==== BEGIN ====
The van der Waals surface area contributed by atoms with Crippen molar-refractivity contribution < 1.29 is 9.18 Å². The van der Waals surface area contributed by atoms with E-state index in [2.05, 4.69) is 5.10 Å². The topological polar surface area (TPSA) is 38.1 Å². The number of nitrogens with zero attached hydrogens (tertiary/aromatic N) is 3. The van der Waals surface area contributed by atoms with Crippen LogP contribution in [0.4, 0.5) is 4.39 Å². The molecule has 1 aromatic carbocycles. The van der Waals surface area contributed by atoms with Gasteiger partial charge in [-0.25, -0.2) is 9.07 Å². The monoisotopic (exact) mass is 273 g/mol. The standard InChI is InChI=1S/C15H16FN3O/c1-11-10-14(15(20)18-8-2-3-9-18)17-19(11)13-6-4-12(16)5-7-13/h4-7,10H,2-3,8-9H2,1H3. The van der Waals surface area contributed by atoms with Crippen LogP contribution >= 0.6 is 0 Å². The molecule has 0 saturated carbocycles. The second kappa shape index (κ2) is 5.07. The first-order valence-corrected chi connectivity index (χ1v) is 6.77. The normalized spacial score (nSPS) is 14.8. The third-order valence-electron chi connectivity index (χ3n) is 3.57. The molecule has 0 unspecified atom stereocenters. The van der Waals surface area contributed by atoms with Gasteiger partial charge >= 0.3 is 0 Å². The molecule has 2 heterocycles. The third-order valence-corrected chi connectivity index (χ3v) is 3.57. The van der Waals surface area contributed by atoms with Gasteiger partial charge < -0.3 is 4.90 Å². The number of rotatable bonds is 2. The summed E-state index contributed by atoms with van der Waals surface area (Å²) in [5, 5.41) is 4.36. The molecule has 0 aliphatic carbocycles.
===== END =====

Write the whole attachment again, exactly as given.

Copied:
The van der Waals surface area contributed by atoms with Crippen molar-refractivity contribution < 1.29 is 9.18 Å². The van der Waals surface area contributed by atoms with E-state index in [2.05, 4.69) is 5.10 Å². The topological polar surface area (TPSA) is 38.1 Å². The number of nitrogens with zero attached hydrogens (tertiary/aromatic N) is 3. The van der Waals surface area contributed by atoms with Crippen LogP contribution in [0.4, 0.5) is 4.39 Å². The molecule has 1 aromatic carbocycles. The van der Waals surface area contributed by atoms with Gasteiger partial charge in [-0.25, -0.2) is 9.07 Å². The monoisotopic (exact) mass is 273 g/mol. The standard InChI is InChI=1S/C15H16FN3O/c1-11-10-14(15(20)18-8-2-3-9-18)17-19(11)13-6-4-12(16)5-7-13/h4-7,10H,2-3,8-9H2,1H3. The van der Waals surface area contributed by atoms with Crippen LogP contribution >= 0.6 is 0 Å². The molecule has 0 saturated carbocycles. The second kappa shape index (κ2) is 5.07. The first-order valence-corrected chi connectivity index (χ1v) is 6.77. The normalized spacial score (nSPS) is 14.8. The third-order valence-electron chi connectivity index (χ3n) is 3.57. The molecule has 0 unspecified atom stereocenters. The van der Waals surface area contributed by atoms with Gasteiger partial charge >= 0.3 is 0 Å². The molecule has 2 heterocycles. The third-order valence-corrected chi connectivity index (χ3v) is 3.57. The van der Waals surface area contributed by atoms with Gasteiger partial charge < -0.3 is 4.90 Å². The number of rotatable bonds is 2. The summed E-state index contributed by atoms with van der Waals surface area (Å²) in [5, 5.41) is 4.36. The molecule has 0 aliphatic carbocycles.